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Link to challenge #24


In this challenge, we're identifying a more tricky scenario of SSRF (Server Side Request Forgery) vulnerability which results in a DNS Rebind, in the code below. Let's dive right into it.

Description of code

The code below showcases a couple of endpoints taken from a certain publicly accessible app and an endpoint from a different internal app, which isn't exposed externally. The end point of the public app stores and retrieves a company logo as an image URL. The first endpoint showcased is `/setCompanyLogo` which receives a company ID and an ImageURL to store on the server. The second endpoint is `/getCompanyLogo` which receives a company ID and retrieves the company logo image from the URL. The internal app portion which is showcased, retrieves the list of users from some sort of a CRM, which isn't accessible externally (see the specific code which is responsible for this limitation below). Following Challenge #13, the developer realized that the code was vulnerable to SSRF, and hence, they added a validation to ensure that the URL is not pointing to the internal service. The validation is as follows:



The code validates all the known option of a URL which point to the local machine, and hence, assumed protected.



What’s wrong with that approach?

While the code is indeed protected a little better, compared to the previous attempt, it is unfortunately still exposed to an SSRF vulnerability due to a potential DNS Rebind attack.

What would a successful SSRF attack look like in this case?

An attacker who knows about the internal service and identifies the validation made, could use a DNS Rebind approach to exploit the SSRF vulnerability. Once they discover the `/CRMUsers` endpoint, they can then use a domain name which resolves as localhost cush as `spoofed.burpcollaborator.net`, hence store an "imageUrl": "http://[domain]/CRMUsers" using the `/setCompanyLogo` endpoint, which could then be executed upon invoking the `/getCompanyLogo` of the specific company ID stored.

So what?

SSRF allows an attacker to perform server side requests as if they are connected to the organizational network, injecting requests into the internal network and expanding the attack surface to potentially new endpoints which exist only internally. Having access to hop into the network could be very dangerous depending on what services are actually accessible from within the organizational network. SSRF could also take advantage of trusted-apps interconnection by causing a trusted-app to perform an unintended request on its behalf and hence bypassing critical authentication and/or authorization. In the wild, SSRF has commonly been used to exploit cloud environments, as these use internal cloud metadata endpoints (Metadata Endpoints) to communicate with other applications. This has often led to the leakage of cloud credentials. So it's best not to underestimate the risk of an SSRF as shown in the code here!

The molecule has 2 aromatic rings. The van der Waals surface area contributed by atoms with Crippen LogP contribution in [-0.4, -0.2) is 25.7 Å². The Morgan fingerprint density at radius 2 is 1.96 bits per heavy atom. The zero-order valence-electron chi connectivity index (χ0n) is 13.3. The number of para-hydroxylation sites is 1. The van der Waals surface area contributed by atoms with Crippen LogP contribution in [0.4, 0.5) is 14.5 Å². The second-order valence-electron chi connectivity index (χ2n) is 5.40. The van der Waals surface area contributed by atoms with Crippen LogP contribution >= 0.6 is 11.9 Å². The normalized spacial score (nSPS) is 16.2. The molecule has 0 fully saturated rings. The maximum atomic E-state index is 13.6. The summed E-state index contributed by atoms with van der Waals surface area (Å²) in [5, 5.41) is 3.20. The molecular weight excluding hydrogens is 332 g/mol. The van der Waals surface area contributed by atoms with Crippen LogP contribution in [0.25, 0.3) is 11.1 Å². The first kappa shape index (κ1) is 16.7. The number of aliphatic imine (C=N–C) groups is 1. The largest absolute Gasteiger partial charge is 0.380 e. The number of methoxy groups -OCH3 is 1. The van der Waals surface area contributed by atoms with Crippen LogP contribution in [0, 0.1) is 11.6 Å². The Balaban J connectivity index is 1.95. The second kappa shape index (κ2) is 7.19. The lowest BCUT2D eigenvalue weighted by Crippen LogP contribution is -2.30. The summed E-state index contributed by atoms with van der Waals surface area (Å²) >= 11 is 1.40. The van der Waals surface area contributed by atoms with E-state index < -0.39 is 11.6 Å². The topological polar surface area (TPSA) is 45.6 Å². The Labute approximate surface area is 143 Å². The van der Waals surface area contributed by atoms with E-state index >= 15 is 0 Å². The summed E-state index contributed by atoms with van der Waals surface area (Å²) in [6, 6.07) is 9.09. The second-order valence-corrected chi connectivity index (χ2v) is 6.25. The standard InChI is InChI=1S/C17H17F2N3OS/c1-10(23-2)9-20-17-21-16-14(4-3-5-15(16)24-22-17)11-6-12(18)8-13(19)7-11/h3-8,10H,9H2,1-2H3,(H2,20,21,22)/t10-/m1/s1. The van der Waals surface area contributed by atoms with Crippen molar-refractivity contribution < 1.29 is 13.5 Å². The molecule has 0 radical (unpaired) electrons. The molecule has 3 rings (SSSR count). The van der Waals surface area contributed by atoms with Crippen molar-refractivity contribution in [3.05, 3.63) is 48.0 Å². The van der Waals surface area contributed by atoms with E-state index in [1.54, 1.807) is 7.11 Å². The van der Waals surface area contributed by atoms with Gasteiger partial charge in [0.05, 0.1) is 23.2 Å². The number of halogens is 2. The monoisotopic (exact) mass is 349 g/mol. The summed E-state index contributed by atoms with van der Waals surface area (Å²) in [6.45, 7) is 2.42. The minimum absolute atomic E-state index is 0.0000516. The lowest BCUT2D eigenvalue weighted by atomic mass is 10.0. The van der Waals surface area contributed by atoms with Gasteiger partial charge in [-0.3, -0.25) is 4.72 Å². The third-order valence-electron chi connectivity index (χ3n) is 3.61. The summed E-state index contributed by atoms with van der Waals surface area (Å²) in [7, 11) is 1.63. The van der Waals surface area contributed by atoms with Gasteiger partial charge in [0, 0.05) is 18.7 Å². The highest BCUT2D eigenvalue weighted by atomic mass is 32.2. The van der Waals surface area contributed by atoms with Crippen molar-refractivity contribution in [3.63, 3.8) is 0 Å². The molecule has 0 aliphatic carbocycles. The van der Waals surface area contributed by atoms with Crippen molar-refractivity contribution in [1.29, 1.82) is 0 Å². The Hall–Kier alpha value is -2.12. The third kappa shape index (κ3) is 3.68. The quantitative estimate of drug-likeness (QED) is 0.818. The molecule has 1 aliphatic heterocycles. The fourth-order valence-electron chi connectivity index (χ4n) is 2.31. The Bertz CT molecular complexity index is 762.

Main Takeaways:

  • URLs are a complicated and tricky objects:
    URLs are a complicated object, and it's very hard to validate them properly. In this case, the developer thought that by validating the URL against a few known options of URLs which point to the local machine would be safe. However, there are multiple ways to bypass this validation, one such way is to use a DNS rebind attack, which could resolve a domain name to the local machine. Hence, the validation was not enough to prevent the SSRF vulnerability.
  • SSRF hides behind innocent functionality, be on the lookout for it:
    An innocent image URL could become dangerous when the URL is controlled by user-input. Whenever possible, avoid situations where requests are made to URLs which are controlled by user-input. In our case, we should prefer storing an image file on our server than keeping a URL and performing requests to it at runtime. But in case you absolutely need live request functionality, and the URL should be provided by the user, several protective measures are possible at the Application and Network layers. Here's a good resource to help you think about SSRF prevention: Server-Side Request Forgery Prevention Cheat Sheet (Credit to OWASP Cheat Sheet Series).
  • Always assume that attackers can find ways into your internal network:
    It is easy to make that mistake and assume that only our employees have access to our internal network. There are multiple reasons for which this assumption is very dangerous, SSRF is only one of them, but not the only one. Here are a couple of examples why you can't assume internal facing apps are safe: (1) firewall configuration could be revised overtime, mistakenly exposing some services externally and (2) over time stuff changes in an organizational setting, people leave and different decisions could be made, making certain services accessible externally directly or indirectly. With that understanding in mind, always make sure that authentication and authorization are fully implemented in all of your apps and endpoints regardless if they are external or internal.


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